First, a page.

Indigo Pointe bagged for the year

How about tacking on another 12 months to that 28?

Engineer Mark Kuhlman has been lobbying Port Orchard officials for more than two years for permission to develop an almost four-acre property into a housing development named Indigo Pointe. At last Monday’s Port Orchard City Council meeting, however, the council concluded the blizzard of last minute changes and additions to the project had become too much and sent the whole project back to the Planning Commission for further review.

Kuhlman was not happy — this latest development means Indigo Pointe will not be eligible for approval until next year’s batch of proposed comprehensive plan amendments goes before the council.

“The problem with land use is it’s an extremely complex issue,” Kuhlman said. “I do prefer the hearing examiner system.”

The challenges of the Indigo Pointe proposal are myriad. To begin with, the project’s proposed density — something slightly over eight units per acre — challenges comprehensive plan language that does not specifically allow unattached single-family homes within that density classification. The biggest issues, however, have stemmed from the site’s location near Blackjack Creek.

Under state regulations, anyone building within 200 feet of a critical habitat like a salmon stream must follow strict guidelines in terms of impervious surface percentage, natural vegetation buffers and restricted chemical use. To address these issues and others, Kuhlman had to draft a habitat management plan — the first required within city limits.

The plan went through several versions before it passed muster with the state Department of Fisheries. In it, Kuhlman eliminated one house lot at the far southeast corner of the parcel — leaving 20 buildable lots — and added more native vegetation buffers. Now, tracts of wild land take up 29,770 square feet of the nearly four-acre property — a land mass equivalent to 150 percent of the habitat management area contained within the parcel.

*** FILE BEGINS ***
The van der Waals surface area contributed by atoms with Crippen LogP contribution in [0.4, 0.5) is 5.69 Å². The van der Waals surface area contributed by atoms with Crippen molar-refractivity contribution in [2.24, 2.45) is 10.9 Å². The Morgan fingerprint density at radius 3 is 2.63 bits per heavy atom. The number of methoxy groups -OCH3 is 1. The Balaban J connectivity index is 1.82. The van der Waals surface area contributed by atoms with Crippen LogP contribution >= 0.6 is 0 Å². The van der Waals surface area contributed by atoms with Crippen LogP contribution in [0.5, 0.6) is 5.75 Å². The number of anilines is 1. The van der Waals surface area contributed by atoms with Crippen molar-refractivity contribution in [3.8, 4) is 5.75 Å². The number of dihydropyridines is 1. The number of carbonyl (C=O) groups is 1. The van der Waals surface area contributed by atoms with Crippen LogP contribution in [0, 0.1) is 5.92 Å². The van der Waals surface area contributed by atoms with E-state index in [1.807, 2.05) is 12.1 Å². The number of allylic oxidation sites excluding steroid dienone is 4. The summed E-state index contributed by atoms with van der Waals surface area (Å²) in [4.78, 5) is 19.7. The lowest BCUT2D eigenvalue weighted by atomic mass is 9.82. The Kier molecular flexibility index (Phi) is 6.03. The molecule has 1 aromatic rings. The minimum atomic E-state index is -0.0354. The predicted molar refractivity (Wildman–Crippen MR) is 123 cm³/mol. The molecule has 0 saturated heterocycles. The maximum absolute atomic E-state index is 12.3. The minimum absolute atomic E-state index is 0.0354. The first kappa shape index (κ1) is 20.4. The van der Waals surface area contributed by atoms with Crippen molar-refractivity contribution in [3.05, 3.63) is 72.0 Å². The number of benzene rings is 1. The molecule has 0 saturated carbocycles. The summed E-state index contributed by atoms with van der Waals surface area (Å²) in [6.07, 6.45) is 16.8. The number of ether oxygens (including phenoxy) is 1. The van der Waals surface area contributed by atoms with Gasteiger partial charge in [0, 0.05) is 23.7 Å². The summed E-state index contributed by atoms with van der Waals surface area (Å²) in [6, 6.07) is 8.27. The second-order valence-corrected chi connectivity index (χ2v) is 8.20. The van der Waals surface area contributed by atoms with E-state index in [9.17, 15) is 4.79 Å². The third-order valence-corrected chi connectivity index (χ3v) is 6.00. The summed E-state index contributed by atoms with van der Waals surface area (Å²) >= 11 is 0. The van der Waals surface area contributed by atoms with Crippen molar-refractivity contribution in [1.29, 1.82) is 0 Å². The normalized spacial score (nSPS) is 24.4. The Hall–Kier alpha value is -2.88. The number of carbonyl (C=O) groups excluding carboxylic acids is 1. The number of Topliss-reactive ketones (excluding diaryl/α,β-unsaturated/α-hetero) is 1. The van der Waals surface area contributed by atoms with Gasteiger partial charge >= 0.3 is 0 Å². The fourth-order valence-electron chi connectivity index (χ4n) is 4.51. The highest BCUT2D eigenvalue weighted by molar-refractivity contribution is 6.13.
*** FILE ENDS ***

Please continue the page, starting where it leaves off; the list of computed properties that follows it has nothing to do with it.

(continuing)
Other rules contained in the final plan limit lawns to one-fifth of each lot and prohibit the use of chemicals, pesticides and fertilizers.

When the management plan hit the council level, however, code enforcement staff protested the chemical-use and lawn size restrictions. They said such stipulation would require staff to peek over homeowners’ fences and use other similar techniques to track compliance.

“(The regulations) aren’t a bad thing, but our ability to enforce that is limited,” said city planner Rob Wenman.

Wenman proposed making the lawn size and chemical-use provisions guidelines, rather than mandates. If the council wanted to include requirements on lawn size, he said, it could make them landscaping conditions and tie them into individual building permits — thereby moving the responsibility onto the individual homeowner.

Several on the council were not thrilled with this suggestion.

“If they have to comply, why are we making it easier for them not to comply?” asked Councilman Ron Rider. “Why are we leaving it up to the homeowners to comply, when that determines whether this habitat management plan flies or not?”

He questioned whether Fisheries would have signed off on the plan if it had been presented with Wenman’s suggested changes.

In the end, the council concluded so much new information had been introduced since the proposal left the Planning Commission, the council was in danger of violating its own rules regarding project approval. Under project approval regulations, the council is supposed to review the exact same information as was presented to the commission. Minor clarifications can be made to project proposals, but major changes must be sent back through the commission again.

“The longer I sit here listening to the discussion, the more concerned I get,” said Councilman John Clauson.

The council did opt to vote on one issue regarding Indigo Pointe that night. In response to Planning Commission concerns that the development plan presented by Kuhlman did not fit with existing comprehensive plan standards, the council voted 5-1 to make single-family detached homes allowable under R-12 zoning. Previously, the comprehensive plan had no language that said homes of that type were allowed in R-12 areas.

Even though Kuhlman’s project calls for densities slightly over those allowed under R-8 zoning, the comprehensive plan does not allow developers to round down.

Kuhlman said he expects the proposal will end up on the roster of 2004 comp plan changes. Although the would-be developer — South Kitsap resident Jim James — hoped to have approval secured before purchasing the property, he said he still had plans to move forward with the sale.

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